- Braden Huff (6’9” big from Illinois), a teammate of Schutt’s on the Illinois Wolves, is a new face in the recruiting cycle. A smaller big, whose game is predicated on technical skill, ball-handling, perimeter shooting skill, and advanced post-moves and footwork. Huff is not an explosive athlete, nor does he possess prototypical size, length, or a chiseled physique. But Huff is a heady offensive player and a solid defender whose intelligence, nuance, and technical skill shines through in every game. The real weapons to highlight are his ball-handling, passing, and his sweet lefty stroke that stretches comfortably beyond the three-point arc. These are legitimate perimeter-player skills that he has and that ensure match-up problems for traditional bigs he faces. The top-100 big is being recruited by most of the Big Ten, with Illinois, Wisconsin and Iowa as the biggest concerns at this point. Huff would really fit nicely as a stretch-big who can play at the forward spot or at center depending on lineups.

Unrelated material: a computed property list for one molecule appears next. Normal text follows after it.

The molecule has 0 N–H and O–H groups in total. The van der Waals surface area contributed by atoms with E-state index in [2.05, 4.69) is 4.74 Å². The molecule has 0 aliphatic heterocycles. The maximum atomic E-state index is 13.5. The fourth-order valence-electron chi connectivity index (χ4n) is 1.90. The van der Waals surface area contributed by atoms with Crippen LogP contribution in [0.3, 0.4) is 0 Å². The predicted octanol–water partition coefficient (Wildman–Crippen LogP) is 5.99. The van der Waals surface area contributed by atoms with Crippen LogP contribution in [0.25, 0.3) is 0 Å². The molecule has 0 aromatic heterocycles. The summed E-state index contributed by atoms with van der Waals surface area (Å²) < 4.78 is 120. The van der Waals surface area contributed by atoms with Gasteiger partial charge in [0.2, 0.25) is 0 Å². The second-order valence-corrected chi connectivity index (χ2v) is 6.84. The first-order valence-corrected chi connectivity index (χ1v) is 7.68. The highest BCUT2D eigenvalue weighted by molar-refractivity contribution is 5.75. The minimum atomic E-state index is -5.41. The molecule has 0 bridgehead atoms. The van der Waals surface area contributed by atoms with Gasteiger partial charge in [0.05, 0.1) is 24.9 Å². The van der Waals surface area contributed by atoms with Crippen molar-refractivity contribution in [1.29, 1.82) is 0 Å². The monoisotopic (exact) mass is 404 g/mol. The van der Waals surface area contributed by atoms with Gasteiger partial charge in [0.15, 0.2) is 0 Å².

(Note: these are the names that the staff is currently prioritizing — it appears that the Kijani Wright recruitment has stalled out a bit, for example)
Tre Holloman’s commitment has jump-started this class, and he will now be ready and able to help with the recruitments of his fellow 2022 prospects, while continuing to improve his game before getting on campus. Recruiting has a kind of momentum to it, as we all know, so we can hope that more of these young men decide to end their recruitments before their senior seasons so that they do not have to worry about the decision heading into the spring—a nd hopefully they find their way to East Lansing.